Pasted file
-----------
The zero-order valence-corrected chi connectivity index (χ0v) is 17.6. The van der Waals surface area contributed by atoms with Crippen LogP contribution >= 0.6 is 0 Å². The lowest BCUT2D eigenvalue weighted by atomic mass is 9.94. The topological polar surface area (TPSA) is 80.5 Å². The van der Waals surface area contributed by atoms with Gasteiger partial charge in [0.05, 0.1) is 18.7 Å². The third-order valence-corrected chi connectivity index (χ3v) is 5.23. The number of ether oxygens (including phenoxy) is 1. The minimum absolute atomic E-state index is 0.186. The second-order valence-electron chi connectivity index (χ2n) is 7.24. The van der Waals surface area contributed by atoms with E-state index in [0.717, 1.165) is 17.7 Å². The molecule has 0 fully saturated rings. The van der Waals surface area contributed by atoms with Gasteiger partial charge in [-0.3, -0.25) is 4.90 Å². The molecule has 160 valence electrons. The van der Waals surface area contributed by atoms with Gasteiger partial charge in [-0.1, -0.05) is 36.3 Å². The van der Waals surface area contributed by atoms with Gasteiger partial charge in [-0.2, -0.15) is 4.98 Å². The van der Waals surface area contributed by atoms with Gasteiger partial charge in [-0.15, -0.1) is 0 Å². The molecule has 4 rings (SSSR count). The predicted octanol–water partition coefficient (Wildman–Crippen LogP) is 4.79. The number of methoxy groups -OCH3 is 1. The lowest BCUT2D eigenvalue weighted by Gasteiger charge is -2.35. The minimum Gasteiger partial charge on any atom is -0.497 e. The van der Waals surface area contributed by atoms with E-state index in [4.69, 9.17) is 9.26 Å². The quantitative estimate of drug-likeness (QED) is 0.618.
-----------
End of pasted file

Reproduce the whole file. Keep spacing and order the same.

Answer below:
The zero-order valence-corrected chi connectivity index (χ0v) is 17.6. The van der Waals surface area contributed by atoms with Crippen LogP contribution >= 0.6 is 0 Å². The lowest BCUT2D eigenvalue weighted by atomic mass is 9.94. The topological polar surface area (TPSA) is 80.5 Å². The van der Waals surface area contributed by atoms with Gasteiger partial charge in [0.05, 0.1) is 18.7 Å². The third-order valence-corrected chi connectivity index (χ3v) is 5.23. The number of ether oxygens (including phenoxy) is 1. The minimum absolute atomic E-state index is 0.186. The second-order valence-electron chi connectivity index (χ2n) is 7.24. The van der Waals surface area contributed by atoms with E-state index in [0.717, 1.165) is 17.7 Å². The molecule has 0 fully saturated rings. The van der Waals surface area contributed by atoms with Gasteiger partial charge in [-0.3, -0.25) is 4.90 Å². The molecule has 160 valence electrons. The van der Waals surface area contributed by atoms with Gasteiger partial charge in [-0.1, -0.05) is 36.3 Å². The van der Waals surface area contributed by atoms with Gasteiger partial charge in [-0.2, -0.15) is 4.98 Å². The van der Waals surface area contributed by atoms with Gasteiger partial charge in [-0.15, -0.1) is 0 Å². The molecule has 4 rings (SSSR count). The predicted octanol–water partition coefficient (Wildman–Crippen LogP) is 4.79. The number of methoxy groups -OCH3 is 1. The lowest BCUT2D eigenvalue weighted by Gasteiger charge is -2.35. The minimum Gasteiger partial charge on any atom is -0.497 e. The van der Waals surface area contributed by atoms with E-state index in [4.69, 9.17) is 9.26 Å². The quantitative estimate of drug-likeness (QED) is 0.618.